The year 2020 was an inflection point for the food retail industry. While many restaurants closed for in-person dining due to the COVID-19 pandemic, supermarkets and other food retailers were considered essential businesses and remained open. But for those responsible for these operations, this meant quickly adapting to new fulfillment scenarios, as many shoppers sought online grocery-ordering options such as curbside pickup and/or home delivery. I recently contributed to an ACHR The NEWS article where we discussed how the events of 2020 changed the food retail landscape and will continue to impact the commercial refrigeration industry in 2021 and beyond.
Online Retail Drives Refrigeration Decisions
As vaccine distribution increases and the COVID-19 pandemic hopefully recedes, the impacts of the pandemic will be felt well into the future. From a food retail perspective, the acceleration of e-commerce adoption appears to have permanently altered consumers’ buying behaviors and shifted the retail landscape.
According to a 2020 study by grocery e-commerce specialist Mercatus and research firm Incisiv, the growth rate of online grocery retail is expected to make up 21.5% of all grocery sales by 2025, representing a more than 60% increase compared pre-pandemic projections. As consumers continue to embrace both click-and-collect and home delivery options, many leading food retailers are rethinking their refrigeration strategies and expanding their fulfillment capabilities to meet both near-term and long-term projections.
The sheer volume of e-commerce sales took many food retailers by surprise in 2020 and has led them to take steps to shore up their online order fulfillment infrastructures. These include investments in additional refrigeration equipment and cold storage space — whether for in-house, click-and-collect operations, micro-fulfillment centers (MFCs) or even dark stores.
In addition, many retailers are evaluating their existing systems to determine if there’s available capacity to potentially tap into. Where there is not, distributed strategies such as stand-alone condensing units or self-contained cold storage are ideal solutions for creating additional refrigeration capacity. Of course, any new system designs or major retrofits will require more thorough consideration with respect to how these systems would align with retailers’ long-term sustainability goals.
It’s also important for contractors to continue playing a key role in helping retailers to make these decisions. They must be prepared with the knowledge and expertise in order to advise retailers on all the available short- and long-term refrigeration strategies — from self-contained propane cases to full CO2 systems to more distributed equipment architectures.
Cold Chain Data Tracking, Monitoring and Control
Another likely permanent impact will be the increased collective focus on cold chain tracking, monitoring and data analytics. Vaccine distribution challenges have highlighted the importance of monitoring product temperatures during transit – similar to the cold chain journey for food.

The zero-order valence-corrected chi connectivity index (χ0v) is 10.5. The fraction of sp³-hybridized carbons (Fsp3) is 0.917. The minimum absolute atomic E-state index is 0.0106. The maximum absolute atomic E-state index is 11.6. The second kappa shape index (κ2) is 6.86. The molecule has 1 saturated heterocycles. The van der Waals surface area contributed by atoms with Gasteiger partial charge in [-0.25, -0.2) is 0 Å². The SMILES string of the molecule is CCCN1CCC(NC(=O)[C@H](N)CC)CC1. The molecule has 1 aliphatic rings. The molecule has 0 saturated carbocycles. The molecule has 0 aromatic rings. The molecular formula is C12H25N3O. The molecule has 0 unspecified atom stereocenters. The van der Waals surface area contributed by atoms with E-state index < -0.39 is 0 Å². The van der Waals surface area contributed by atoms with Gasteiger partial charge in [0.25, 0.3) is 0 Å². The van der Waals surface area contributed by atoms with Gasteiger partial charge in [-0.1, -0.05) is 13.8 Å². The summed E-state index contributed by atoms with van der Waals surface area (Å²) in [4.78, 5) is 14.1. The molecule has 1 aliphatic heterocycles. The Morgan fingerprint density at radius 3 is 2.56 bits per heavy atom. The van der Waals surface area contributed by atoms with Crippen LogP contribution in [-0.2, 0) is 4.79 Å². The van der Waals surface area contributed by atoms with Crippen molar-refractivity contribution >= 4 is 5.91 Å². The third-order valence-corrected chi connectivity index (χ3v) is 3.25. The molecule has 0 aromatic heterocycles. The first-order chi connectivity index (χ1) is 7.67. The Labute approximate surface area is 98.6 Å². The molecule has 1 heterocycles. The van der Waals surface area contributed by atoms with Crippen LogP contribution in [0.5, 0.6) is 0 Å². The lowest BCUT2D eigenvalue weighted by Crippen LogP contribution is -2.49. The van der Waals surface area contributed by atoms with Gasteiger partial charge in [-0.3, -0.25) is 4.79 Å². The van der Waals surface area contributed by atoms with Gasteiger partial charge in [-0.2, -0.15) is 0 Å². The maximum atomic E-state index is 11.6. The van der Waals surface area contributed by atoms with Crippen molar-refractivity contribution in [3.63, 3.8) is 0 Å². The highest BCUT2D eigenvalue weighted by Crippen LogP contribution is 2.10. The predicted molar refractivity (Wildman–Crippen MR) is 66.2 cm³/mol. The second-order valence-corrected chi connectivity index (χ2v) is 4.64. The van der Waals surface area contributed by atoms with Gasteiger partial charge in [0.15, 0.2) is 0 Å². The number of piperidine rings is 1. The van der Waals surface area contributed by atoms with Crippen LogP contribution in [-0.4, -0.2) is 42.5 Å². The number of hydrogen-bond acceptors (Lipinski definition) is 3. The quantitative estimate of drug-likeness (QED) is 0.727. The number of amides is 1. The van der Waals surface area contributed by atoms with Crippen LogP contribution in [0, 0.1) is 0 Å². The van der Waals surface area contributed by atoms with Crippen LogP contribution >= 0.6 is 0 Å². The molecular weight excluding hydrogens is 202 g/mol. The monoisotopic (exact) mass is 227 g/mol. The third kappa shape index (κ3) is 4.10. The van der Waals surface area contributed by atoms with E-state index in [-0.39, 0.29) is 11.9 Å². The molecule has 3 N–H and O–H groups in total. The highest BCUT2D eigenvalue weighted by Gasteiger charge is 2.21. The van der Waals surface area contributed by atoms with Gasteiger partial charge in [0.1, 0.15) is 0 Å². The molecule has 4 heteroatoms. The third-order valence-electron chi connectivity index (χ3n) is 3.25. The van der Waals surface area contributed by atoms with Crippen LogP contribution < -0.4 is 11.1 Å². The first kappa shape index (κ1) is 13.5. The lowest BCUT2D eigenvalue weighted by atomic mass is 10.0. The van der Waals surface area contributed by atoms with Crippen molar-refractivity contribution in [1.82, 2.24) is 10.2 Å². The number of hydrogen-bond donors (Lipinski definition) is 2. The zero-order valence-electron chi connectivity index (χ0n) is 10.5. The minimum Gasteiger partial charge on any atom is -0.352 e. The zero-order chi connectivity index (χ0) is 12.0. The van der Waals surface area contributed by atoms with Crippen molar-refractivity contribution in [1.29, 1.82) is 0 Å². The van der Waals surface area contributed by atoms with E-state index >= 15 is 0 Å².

The adoption of temperature tracking, monitoring and control technologies used for the vaccines will likely accelerate the integration of these tools within the food cold chain — from farm to fork. This presents an opportunity to improve the working relationships, cooperation and technologies among producers, shippers and retailers to create an unbroken chain of temperature certainty throughout the food cold chain.
With supermarkets becoming one-stop shops for essential consumer needs — from freshly prepared and perishable foods to dry goods, pharmaceuticals and mini health care clinics — retailers have a variety of data streams strictly related to temperatures that they need to manage and monitor in order to preserve food quality and safety, as well as ensure proper vaccine storage. They also need to continuously track and monitor the performance of essential equipment and systems such as refrigeration, HVAC and lighting.
Fortunately, technological improvements and increased adoption of the internet of things (IoT) are giving supermarkets the abilities to capture, access, interpret and analyze data to deliver higher-value facility management solutions. Emerson’s Lumity™ supervisory control platform is designed to aggregate these data streams into consolidated views and provide insights to help retailers simplify their increasing facility management challenges.
From the perspectives of cold chain management, power management, equipment performance and preventative maintenance, we’re helping supermarket operators to bring all these aspects together within one cloud and one view — with robust data analytics to provide insights into each of these critical areas.
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